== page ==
Attenuation of p38α MAPK stress response signaling delays the in vivo aging of skeletal muscle myofibers and progenitor cells

John Papaconstantinou, Chen Z. Wang, Min Zhang, San Yang, James Deford, Dmitry V. Bulavin, Naseem Ansari

Research output: Contribution to journalArticle

12 Scopus citations

Abstract

Functional competence and self-renewal of mammalian skeletal muscle myofibers and progenitor cells declines with age. Progression of the muscle aging phenotype involves the decline of juvenile protective factors i.e., proteins whose beneficial functions translate directly to the quality of life, and self-renewal of progenitor cells. These characteristics occur simultaneously with the age-associated increase of p38α stress response signaling. This suggests that the maintenance of low levels of p38α activity of juvenile tissues may delay or attenuate aging. We used the dominant negative haploinsufficient p38α mouse (DN-p38αAF/+) to demonstrate that in vivo attenuation of p38α activity in the gastrocnemius of the aged mutant delays age-associated processes that include: a) the decline of the juvenile protective factors, BubR1, aldehyde dehydrogenase 1A (ALDH1A1), and aldehyde dehydrogenase 2 (ALDH2); b) attenuated expression of p16Ink4a and p19Arf tumor suppressor genes of the Cdkn2a locus; c) decreased levels of hydroxynonenal protein adducts, expression of COX2 and iNOS; d) decline of the senescent progenitor cell pool level and d) the loss of gastrocnemius muscle mass. We propose that elevated P-p38α activity promotes skeletal muscle aging and that the homeostasis of p38α impacts the maintenance of a beneficial healthspan.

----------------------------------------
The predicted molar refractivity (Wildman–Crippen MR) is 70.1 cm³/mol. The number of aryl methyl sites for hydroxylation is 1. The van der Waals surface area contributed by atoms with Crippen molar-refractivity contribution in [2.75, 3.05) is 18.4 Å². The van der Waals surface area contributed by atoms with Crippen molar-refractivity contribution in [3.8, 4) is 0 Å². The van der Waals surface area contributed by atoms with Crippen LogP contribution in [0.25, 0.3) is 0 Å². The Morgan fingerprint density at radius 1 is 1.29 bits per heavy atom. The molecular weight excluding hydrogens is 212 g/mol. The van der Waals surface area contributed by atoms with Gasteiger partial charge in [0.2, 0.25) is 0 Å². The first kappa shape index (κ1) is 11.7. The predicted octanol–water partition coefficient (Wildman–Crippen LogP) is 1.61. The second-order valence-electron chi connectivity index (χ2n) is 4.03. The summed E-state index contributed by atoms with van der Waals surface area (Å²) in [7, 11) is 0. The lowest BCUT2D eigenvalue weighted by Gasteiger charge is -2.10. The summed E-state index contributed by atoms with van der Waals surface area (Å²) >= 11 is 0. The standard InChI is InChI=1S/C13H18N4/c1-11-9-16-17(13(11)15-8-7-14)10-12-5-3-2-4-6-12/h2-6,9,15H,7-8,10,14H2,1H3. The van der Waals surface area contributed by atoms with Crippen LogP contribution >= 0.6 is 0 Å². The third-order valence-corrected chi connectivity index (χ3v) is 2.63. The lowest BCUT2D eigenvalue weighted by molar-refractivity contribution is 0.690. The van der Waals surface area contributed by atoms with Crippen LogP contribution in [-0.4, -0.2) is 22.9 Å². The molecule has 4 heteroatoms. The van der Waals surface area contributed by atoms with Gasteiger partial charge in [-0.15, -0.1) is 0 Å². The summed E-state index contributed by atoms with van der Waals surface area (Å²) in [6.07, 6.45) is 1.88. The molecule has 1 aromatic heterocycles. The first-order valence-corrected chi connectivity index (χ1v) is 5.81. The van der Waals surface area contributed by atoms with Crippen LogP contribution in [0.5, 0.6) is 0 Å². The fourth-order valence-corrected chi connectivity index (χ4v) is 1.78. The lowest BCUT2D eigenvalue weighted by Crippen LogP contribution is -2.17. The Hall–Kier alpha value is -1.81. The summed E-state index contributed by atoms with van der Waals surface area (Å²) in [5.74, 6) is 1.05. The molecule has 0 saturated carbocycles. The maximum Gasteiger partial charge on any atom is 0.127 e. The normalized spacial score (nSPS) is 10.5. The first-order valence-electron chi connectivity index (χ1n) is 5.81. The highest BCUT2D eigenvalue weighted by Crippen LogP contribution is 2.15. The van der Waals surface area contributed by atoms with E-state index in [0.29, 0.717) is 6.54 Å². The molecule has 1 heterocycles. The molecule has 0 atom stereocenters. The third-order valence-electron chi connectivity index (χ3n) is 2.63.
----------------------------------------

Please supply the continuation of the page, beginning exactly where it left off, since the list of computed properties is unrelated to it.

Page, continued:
Original languageEnglish (US)
Pages (from-to)718-733
Number of pages16
JournalAging
Volume7
Issue number9
StatePublished - 2015

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Keywords

  • Aging
  • Gastrocnemius
  • Juvenile protective factors
  • Myofibers
  • p38α
  • Progenitor cells

ASJC Scopus subject areas

  • Aging
  • Cell Biology

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